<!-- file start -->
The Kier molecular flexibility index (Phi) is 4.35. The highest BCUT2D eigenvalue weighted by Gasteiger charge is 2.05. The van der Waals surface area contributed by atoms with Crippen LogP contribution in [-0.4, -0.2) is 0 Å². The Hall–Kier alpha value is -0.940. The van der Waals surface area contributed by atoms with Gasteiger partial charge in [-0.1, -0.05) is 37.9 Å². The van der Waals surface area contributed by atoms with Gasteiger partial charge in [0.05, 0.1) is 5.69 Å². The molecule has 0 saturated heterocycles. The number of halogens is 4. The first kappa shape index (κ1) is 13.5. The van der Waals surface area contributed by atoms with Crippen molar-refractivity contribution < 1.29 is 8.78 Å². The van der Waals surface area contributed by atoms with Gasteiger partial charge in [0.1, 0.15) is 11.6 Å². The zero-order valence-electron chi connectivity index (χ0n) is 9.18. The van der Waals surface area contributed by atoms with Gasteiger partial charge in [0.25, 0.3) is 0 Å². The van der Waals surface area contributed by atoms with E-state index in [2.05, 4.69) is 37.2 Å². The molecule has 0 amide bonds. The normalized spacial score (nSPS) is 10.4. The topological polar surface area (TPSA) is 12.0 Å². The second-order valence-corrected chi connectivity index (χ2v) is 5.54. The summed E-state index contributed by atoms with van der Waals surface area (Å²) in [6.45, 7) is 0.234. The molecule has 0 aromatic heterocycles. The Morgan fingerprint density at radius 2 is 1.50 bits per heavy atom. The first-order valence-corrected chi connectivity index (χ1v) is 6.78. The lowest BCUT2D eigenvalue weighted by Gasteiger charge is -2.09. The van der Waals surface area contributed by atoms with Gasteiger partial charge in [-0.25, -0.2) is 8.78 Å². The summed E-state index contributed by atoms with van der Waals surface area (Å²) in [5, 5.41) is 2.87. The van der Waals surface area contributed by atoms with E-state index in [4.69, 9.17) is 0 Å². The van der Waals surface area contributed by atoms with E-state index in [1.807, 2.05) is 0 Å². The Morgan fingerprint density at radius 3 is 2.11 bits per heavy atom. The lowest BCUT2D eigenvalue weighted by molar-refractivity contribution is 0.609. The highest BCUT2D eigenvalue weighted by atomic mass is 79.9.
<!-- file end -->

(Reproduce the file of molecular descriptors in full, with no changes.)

The Kier molecular flexibility index (Phi) is 4.35. The highest BCUT2D eigenvalue weighted by Gasteiger charge is 2.05. The van der Waals surface area contributed by atoms with Crippen LogP contribution in [-0.4, -0.2) is 0 Å². The Hall–Kier alpha value is -0.940. The van der Waals surface area contributed by atoms with Gasteiger partial charge in [-0.1, -0.05) is 37.9 Å². The van der Waals surface area contributed by atoms with Gasteiger partial charge in [0.05, 0.1) is 5.69 Å². The molecule has 0 saturated heterocycles. The number of halogens is 4. The first kappa shape index (κ1) is 13.5. The van der Waals surface area contributed by atoms with Crippen molar-refractivity contribution < 1.29 is 8.78 Å². The van der Waals surface area contributed by atoms with Gasteiger partial charge in [0.1, 0.15) is 11.6 Å². The zero-order valence-electron chi connectivity index (χ0n) is 9.18. The van der Waals surface area contributed by atoms with Gasteiger partial charge in [0.25, 0.3) is 0 Å². The van der Waals surface area contributed by atoms with E-state index in [2.05, 4.69) is 37.2 Å². The molecule has 0 amide bonds. The normalized spacial score (nSPS) is 10.4. The topological polar surface area (TPSA) is 12.0 Å². The second-order valence-corrected chi connectivity index (χ2v) is 5.54. The summed E-state index contributed by atoms with van der Waals surface area (Å²) in [6.45, 7) is 0.234. The molecule has 0 aromatic heterocycles. The Morgan fingerprint density at radius 2 is 1.50 bits per heavy atom. The first-order valence-corrected chi connectivity index (χ1v) is 6.78. The lowest BCUT2D eigenvalue weighted by Gasteiger charge is -2.09. The van der Waals surface area contributed by atoms with Gasteiger partial charge in [-0.25, -0.2) is 8.78 Å². The summed E-state index contributed by atoms with van der Waals surface area (Å²) in [5, 5.41) is 2.87. The van der Waals surface area contributed by atoms with E-state index in [4.69, 9.17) is 0 Å². The van der Waals surface area contributed by atoms with E-state index in [1.807, 2.05) is 0 Å². The Morgan fingerprint density at radius 3 is 2.11 bits per heavy atom. The lowest BCUT2D eigenvalue weighted by molar-refractivity contribution is 0.609. The highest BCUT2D eigenvalue weighted by atomic mass is 79.9.